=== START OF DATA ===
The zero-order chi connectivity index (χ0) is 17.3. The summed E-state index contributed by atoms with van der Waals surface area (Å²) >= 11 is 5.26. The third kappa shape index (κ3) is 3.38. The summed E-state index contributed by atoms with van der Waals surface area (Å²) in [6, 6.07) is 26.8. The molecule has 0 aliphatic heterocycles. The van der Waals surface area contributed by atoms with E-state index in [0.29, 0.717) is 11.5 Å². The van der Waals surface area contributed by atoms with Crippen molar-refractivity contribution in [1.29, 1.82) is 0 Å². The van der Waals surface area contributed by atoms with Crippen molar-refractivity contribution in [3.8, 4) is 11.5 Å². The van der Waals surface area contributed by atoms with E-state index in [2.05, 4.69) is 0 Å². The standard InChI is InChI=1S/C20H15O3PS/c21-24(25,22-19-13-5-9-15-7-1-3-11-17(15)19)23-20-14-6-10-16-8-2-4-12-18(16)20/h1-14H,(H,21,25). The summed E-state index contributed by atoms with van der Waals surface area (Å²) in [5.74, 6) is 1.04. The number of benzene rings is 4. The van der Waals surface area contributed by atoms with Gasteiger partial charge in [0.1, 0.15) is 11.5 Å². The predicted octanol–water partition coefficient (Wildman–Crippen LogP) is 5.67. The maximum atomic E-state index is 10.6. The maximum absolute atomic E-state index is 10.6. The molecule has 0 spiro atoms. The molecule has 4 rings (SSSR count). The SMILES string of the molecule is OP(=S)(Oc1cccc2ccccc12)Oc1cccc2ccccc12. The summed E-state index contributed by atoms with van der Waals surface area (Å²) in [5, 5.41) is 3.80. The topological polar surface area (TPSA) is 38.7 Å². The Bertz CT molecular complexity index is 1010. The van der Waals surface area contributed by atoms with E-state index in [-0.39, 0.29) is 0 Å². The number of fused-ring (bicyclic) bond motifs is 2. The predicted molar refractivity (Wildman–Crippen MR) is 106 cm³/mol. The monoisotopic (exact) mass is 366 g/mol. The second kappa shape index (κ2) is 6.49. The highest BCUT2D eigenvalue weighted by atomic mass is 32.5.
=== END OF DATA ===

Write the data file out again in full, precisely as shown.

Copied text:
The zero-order chi connectivity index (χ0) is 17.3. The summed E-state index contributed by atoms with van der Waals surface area (Å²) >= 11 is 5.26. The third kappa shape index (κ3) is 3.38. The summed E-state index contributed by atoms with van der Waals surface area (Å²) in [6, 6.07) is 26.8. The molecule has 0 aliphatic heterocycles. The van der Waals surface area contributed by atoms with E-state index in [0.29, 0.717) is 11.5 Å². The van der Waals surface area contributed by atoms with Crippen molar-refractivity contribution in [1.29, 1.82) is 0 Å². The van der Waals surface area contributed by atoms with Crippen molar-refractivity contribution in [3.8, 4) is 11.5 Å². The van der Waals surface area contributed by atoms with E-state index in [2.05, 4.69) is 0 Å². The standard InChI is InChI=1S/C20H15O3PS/c21-24(25,22-19-13-5-9-15-7-1-3-11-17(15)19)23-20-14-6-10-16-8-2-4-12-18(16)20/h1-14H,(H,21,25). The summed E-state index contributed by atoms with van der Waals surface area (Å²) in [5.74, 6) is 1.04. The number of benzene rings is 4. The van der Waals surface area contributed by atoms with Gasteiger partial charge in [0.1, 0.15) is 11.5 Å². The predicted octanol–water partition coefficient (Wildman–Crippen LogP) is 5.67. The maximum atomic E-state index is 10.6. The maximum absolute atomic E-state index is 10.6. The molecule has 0 spiro atoms. The molecule has 4 rings (SSSR count). The SMILES string of the molecule is OP(=S)(Oc1cccc2ccccc12)Oc1cccc2ccccc12. The summed E-state index contributed by atoms with van der Waals surface area (Å²) in [5, 5.41) is 3.80. The topological polar surface area (TPSA) is 38.7 Å². The Bertz CT molecular complexity index is 1010. The van der Waals surface area contributed by atoms with E-state index in [-0.39, 0.29) is 0 Å². The number of fused-ring (bicyclic) bond motifs is 2. The predicted molar refractivity (Wildman–Crippen MR) is 106 cm³/mol. The monoisotopic (exact) mass is 366 g/mol. The second kappa shape index (κ2) is 6.49. The highest BCUT2D eigenvalue weighted by atomic mass is 32.5.